Local RMEF Sheriff's Deputies
Arrest 70 Seeley Residents...All in Fun for a Good Cause
Jailbirds Bruce Wold & Ed Bezanson
Jailbirds Bart Peterson, left, and Charlie Williamson surrender
to the Elk.
Jailbirds Joan Baker and Jill Hoen
Seeley Swan Pathfinder
May 20, 1999
by Patricia Swan Smith
Thanks to the professional work by local RMEF Sheriff's deputies, over 70 Seeley Lake residents were arrested on Friday without one shot being fired.
While many of those arrested went peacefully, there were some tense moments. Some went to jail kicking and screaming, and others made horrid threats on their way in.
Anyway, the reason behind all these arrests had more to do with raising funds for the local chapter of the Rocky Mountain Elk Foundation (RMEF) than it did with Seeley Lake's shady characters. You could simply pay to have someone arrested, and then once they were in the slammer, they had to call and get bail money to get out.
After being bailed out, some of the more vengeful criminals were out to nail those responsible for getting them arrested, which led to over-worked deputies and lots and lots of money. Deputies Elinor Williamson, Larry Marx and Trent Toms had to deputize Pam Keller to keep up with the high demand for more arrests. It got ugly, but the story must be told!
Due to confidentiality rules, some of the names of those arrested have been left out, others were changed to protect the small amount of innocence left in their lives, and many are actual names for the sake of shear humiliation.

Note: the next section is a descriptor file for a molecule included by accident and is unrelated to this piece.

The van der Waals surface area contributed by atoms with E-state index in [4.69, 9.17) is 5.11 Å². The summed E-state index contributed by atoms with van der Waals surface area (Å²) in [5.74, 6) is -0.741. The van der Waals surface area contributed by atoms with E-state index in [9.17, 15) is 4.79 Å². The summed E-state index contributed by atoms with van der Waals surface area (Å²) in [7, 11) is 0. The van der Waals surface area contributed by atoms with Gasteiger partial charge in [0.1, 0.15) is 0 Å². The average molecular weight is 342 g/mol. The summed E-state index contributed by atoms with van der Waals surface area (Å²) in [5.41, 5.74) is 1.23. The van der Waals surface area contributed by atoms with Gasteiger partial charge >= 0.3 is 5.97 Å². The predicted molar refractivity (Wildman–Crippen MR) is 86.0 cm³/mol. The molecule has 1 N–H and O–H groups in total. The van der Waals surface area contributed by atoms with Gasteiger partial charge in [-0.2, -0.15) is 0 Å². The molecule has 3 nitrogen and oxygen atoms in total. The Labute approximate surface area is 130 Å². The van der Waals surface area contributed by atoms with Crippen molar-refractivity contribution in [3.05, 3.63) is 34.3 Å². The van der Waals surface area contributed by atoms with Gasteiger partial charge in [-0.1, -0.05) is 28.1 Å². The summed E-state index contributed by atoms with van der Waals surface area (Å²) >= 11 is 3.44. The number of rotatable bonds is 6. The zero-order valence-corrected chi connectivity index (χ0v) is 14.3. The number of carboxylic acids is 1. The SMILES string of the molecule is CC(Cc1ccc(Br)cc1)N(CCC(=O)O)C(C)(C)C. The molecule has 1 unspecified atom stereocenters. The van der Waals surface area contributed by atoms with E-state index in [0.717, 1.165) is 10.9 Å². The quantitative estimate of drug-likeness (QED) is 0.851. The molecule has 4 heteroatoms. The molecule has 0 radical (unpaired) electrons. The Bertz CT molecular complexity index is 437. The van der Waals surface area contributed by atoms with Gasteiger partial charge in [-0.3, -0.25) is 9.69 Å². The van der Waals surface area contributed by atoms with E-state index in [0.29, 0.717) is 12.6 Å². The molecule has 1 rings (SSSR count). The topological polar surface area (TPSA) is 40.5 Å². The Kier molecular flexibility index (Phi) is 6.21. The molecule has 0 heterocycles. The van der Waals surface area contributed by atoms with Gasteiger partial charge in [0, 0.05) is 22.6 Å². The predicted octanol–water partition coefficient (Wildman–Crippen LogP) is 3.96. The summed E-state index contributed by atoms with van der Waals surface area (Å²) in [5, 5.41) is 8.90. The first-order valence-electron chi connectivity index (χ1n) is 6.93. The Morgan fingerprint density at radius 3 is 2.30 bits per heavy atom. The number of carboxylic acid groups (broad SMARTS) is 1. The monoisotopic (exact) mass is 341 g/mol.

The first to be arrested and jailed was Billie Sytsma (That may look like a made up last name, but it's for real). John Sytsma, her husband (who also did jail time that day), said that one of Billie's out-of-state friends paid in March to have Billie arrested in May. (With friends like that one certainly doesn't need enemies)
Some arrests came easier than others. Sheriff's deputies had to sneak into the back door of the mill (also known as Pyramid Mountain Lumber) to arrest a couple of the "Johnson" boys. (actual last name and Steve Johnson, one of the Johnson boys, had tons of people arrested so many were glad to learn that he too was arrested)
Speaking of the mill and friends, Deann G. was arrested at her place of employment (Pyramid Mountain Lumber office) so she called Pam P. (who also works in that office) to bail her out. Pam P., being a devoted friend and co-worker, immediately went and bailed out Deann G. (Prior to the arrival of Pam P., Deann G. paid to have Pam P. arrested right after she paid her bail) Now that takes guts!
The prisoners who were known as the "biggest snivlers" were Bart Williamson and Charlie Peterson (their real names if you switch the first names around). "The bigger they are, the harder they snivel," said Sheriff Elinor.
Sheriff Elinor said that perhaps the biggest reason they whined so much is because the jail was very small. "I don't know what the exact measurements were," said Sheriff Elinor, "but let me tell you with Charlie and Bart in there, there wasn't any room left to dance."